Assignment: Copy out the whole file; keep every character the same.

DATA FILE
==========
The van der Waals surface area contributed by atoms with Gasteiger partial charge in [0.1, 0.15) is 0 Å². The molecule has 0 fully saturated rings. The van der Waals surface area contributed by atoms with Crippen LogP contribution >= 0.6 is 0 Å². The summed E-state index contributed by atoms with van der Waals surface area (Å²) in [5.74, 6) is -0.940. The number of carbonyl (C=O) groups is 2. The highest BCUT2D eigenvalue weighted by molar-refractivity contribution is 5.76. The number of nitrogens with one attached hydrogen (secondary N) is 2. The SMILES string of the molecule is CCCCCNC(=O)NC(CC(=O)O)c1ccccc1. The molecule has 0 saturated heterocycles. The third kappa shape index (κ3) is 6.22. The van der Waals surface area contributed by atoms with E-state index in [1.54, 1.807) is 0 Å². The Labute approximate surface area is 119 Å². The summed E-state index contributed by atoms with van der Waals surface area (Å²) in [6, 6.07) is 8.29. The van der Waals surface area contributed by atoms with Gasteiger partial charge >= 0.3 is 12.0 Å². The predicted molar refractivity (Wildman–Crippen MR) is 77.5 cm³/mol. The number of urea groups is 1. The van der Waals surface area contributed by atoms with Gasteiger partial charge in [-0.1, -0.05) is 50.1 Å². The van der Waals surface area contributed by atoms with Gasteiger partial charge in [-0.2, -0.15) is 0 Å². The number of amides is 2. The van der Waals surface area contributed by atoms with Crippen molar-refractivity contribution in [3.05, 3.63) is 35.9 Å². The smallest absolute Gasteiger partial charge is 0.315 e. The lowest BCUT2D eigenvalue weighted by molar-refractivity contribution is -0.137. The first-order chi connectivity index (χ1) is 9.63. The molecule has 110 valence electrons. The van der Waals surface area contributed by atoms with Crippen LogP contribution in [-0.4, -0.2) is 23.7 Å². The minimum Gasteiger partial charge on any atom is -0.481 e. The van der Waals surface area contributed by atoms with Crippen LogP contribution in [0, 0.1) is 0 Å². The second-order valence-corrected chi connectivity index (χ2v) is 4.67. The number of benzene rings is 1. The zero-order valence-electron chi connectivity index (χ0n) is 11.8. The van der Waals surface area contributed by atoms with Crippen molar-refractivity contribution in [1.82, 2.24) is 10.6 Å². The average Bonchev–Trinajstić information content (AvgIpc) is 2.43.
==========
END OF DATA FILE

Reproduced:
The van der Waals surface area contributed by atoms with Gasteiger partial charge in [0.1, 0.15) is 0 Å². The molecule has 0 fully saturated rings. The van der Waals surface area contributed by atoms with Crippen LogP contribution >= 0.6 is 0 Å². The summed E-state index contributed by atoms with van der Waals surface area (Å²) in [5.74, 6) is -0.940. The number of carbonyl (C=O) groups is 2. The highest BCUT2D eigenvalue weighted by molar-refractivity contribution is 5.76. The number of nitrogens with one attached hydrogen (secondary N) is 2. The SMILES string of the molecule is CCCCCNC(=O)NC(CC(=O)O)c1ccccc1. The molecule has 0 saturated heterocycles. The third kappa shape index (κ3) is 6.22. The van der Waals surface area contributed by atoms with E-state index in [1.54, 1.807) is 0 Å². The Labute approximate surface area is 119 Å². The summed E-state index contributed by atoms with van der Waals surface area (Å²) in [6, 6.07) is 8.29. The van der Waals surface area contributed by atoms with Gasteiger partial charge >= 0.3 is 12.0 Å². The predicted molar refractivity (Wildman–Crippen MR) is 77.5 cm³/mol. The number of urea groups is 1. The van der Waals surface area contributed by atoms with Gasteiger partial charge in [-0.1, -0.05) is 50.1 Å². The van der Waals surface area contributed by atoms with Gasteiger partial charge in [-0.2, -0.15) is 0 Å². The number of amides is 2. The van der Waals surface area contributed by atoms with Crippen molar-refractivity contribution in [3.05, 3.63) is 35.9 Å². The smallest absolute Gasteiger partial charge is 0.315 e. The lowest BCUT2D eigenvalue weighted by molar-refractivity contribution is -0.137. The first-order chi connectivity index (χ1) is 9.63. The molecule has 110 valence electrons. The van der Waals surface area contributed by atoms with Crippen LogP contribution in [-0.4, -0.2) is 23.7 Å². The minimum Gasteiger partial charge on any atom is -0.481 e. The van der Waals surface area contributed by atoms with Crippen LogP contribution in [0, 0.1) is 0 Å². The second-order valence-corrected chi connectivity index (χ2v) is 4.67. The number of benzene rings is 1. The zero-order valence-electron chi connectivity index (χ0n) is 11.8. The van der Waals surface area contributed by atoms with Crippen molar-refractivity contribution in [1.82, 2.24) is 10.6 Å². The average Bonchev–Trinajstić information content (AvgIpc) is 2.43.